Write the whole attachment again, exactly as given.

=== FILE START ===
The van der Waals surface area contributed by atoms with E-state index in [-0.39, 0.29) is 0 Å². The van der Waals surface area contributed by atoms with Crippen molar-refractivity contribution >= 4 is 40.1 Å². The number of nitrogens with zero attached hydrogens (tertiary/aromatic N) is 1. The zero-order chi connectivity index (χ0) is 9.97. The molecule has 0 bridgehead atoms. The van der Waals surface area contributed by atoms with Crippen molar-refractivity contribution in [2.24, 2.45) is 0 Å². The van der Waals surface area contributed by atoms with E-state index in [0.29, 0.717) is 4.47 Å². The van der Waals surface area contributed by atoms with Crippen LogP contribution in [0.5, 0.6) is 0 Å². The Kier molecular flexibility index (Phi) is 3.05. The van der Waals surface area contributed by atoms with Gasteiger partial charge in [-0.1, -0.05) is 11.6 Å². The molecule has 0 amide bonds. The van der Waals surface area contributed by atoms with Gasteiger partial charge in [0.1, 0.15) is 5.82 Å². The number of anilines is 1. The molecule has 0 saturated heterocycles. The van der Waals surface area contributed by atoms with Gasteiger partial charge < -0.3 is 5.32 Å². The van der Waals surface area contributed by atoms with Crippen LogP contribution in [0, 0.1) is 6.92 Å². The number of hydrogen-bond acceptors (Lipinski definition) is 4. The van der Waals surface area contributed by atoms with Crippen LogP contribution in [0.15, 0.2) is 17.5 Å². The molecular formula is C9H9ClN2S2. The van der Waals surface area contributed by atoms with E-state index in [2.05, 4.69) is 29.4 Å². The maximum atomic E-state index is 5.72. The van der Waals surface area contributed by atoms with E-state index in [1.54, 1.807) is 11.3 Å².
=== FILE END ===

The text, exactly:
The van der Waals surface area contributed by atoms with E-state index in [-0.39, 0.29) is 0 Å². The van der Waals surface area contributed by atoms with Crippen molar-refractivity contribution >= 4 is 40.1 Å². The number of nitrogens with zero attached hydrogens (tertiary/aromatic N) is 1. The zero-order chi connectivity index (χ0) is 9.97. The molecule has 0 bridgehead atoms. The van der Waals surface area contributed by atoms with Crippen molar-refractivity contribution in [2.24, 2.45) is 0 Å². The van der Waals surface area contributed by atoms with E-state index in [0.29, 0.717) is 4.47 Å². The van der Waals surface area contributed by atoms with Crippen LogP contribution in [0.5, 0.6) is 0 Å². The Kier molecular flexibility index (Phi) is 3.05. The van der Waals surface area contributed by atoms with Gasteiger partial charge in [-0.1, -0.05) is 11.6 Å². The molecule has 0 amide bonds. The van der Waals surface area contributed by atoms with Gasteiger partial charge in [0.1, 0.15) is 5.82 Å². The number of anilines is 1. The molecule has 0 saturated heterocycles. The van der Waals surface area contributed by atoms with Gasteiger partial charge < -0.3 is 5.32 Å². The van der Waals surface area contributed by atoms with Crippen LogP contribution in [0, 0.1) is 6.92 Å². The number of hydrogen-bond acceptors (Lipinski definition) is 4. The van der Waals surface area contributed by atoms with Crippen LogP contribution in [0.15, 0.2) is 17.5 Å². The molecular formula is C9H9ClN2S2. The van der Waals surface area contributed by atoms with E-state index in [2.05, 4.69) is 29.4 Å². The maximum atomic E-state index is 5.72. The van der Waals surface area contributed by atoms with E-state index in [1.54, 1.807) is 11.3 Å².